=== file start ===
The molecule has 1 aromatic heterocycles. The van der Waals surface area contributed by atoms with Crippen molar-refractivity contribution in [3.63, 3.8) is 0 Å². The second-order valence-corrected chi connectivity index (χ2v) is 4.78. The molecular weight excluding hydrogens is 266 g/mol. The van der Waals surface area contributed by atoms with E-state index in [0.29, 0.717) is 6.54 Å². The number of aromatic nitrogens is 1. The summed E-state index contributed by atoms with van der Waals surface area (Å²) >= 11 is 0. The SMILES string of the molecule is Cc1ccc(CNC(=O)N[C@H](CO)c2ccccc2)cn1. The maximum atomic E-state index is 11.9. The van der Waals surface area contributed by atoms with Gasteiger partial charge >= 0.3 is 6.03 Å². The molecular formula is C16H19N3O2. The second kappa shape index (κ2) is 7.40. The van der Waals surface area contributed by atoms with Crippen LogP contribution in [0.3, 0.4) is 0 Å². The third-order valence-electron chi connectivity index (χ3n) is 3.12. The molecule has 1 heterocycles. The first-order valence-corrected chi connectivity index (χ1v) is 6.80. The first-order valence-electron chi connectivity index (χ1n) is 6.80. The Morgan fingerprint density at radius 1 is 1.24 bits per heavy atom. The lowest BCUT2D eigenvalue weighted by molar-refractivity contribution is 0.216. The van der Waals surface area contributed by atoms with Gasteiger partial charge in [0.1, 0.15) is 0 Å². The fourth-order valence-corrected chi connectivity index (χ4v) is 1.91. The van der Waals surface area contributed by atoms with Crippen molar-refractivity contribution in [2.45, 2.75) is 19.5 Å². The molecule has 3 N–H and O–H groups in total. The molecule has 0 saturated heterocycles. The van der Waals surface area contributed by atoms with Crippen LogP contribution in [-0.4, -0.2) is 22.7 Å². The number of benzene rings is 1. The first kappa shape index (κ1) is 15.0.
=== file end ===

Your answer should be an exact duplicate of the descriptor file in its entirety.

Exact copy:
The molecule has 1 aromatic heterocycles. The van der Waals surface area contributed by atoms with Crippen molar-refractivity contribution in [3.63, 3.8) is 0 Å². The second-order valence-corrected chi connectivity index (χ2v) is 4.78. The molecular weight excluding hydrogens is 266 g/mol. The van der Waals surface area contributed by atoms with E-state index in [0.29, 0.717) is 6.54 Å². The number of aromatic nitrogens is 1. The summed E-state index contributed by atoms with van der Waals surface area (Å²) >= 11 is 0. The SMILES string of the molecule is Cc1ccc(CNC(=O)N[C@H](CO)c2ccccc2)cn1. The maximum atomic E-state index is 11.9. The van der Waals surface area contributed by atoms with Gasteiger partial charge >= 0.3 is 6.03 Å². The molecular formula is C16H19N3O2. The second kappa shape index (κ2) is 7.40. The van der Waals surface area contributed by atoms with Crippen LogP contribution in [0.3, 0.4) is 0 Å². The third-order valence-electron chi connectivity index (χ3n) is 3.12. The molecule has 1 heterocycles. The first-order valence-corrected chi connectivity index (χ1v) is 6.80. The first-order valence-electron chi connectivity index (χ1n) is 6.80. The Morgan fingerprint density at radius 1 is 1.24 bits per heavy atom. The lowest BCUT2D eigenvalue weighted by molar-refractivity contribution is 0.216. The van der Waals surface area contributed by atoms with Gasteiger partial charge in [0.1, 0.15) is 0 Å². The fourth-order valence-corrected chi connectivity index (χ4v) is 1.91. The van der Waals surface area contributed by atoms with Crippen molar-refractivity contribution in [2.45, 2.75) is 19.5 Å². The molecule has 3 N–H and O–H groups in total. The molecule has 0 saturated heterocycles. The van der Waals surface area contributed by atoms with Crippen LogP contribution in [-0.4, -0.2) is 22.7 Å². The number of benzene rings is 1. The first kappa shape index (κ1) is 15.0.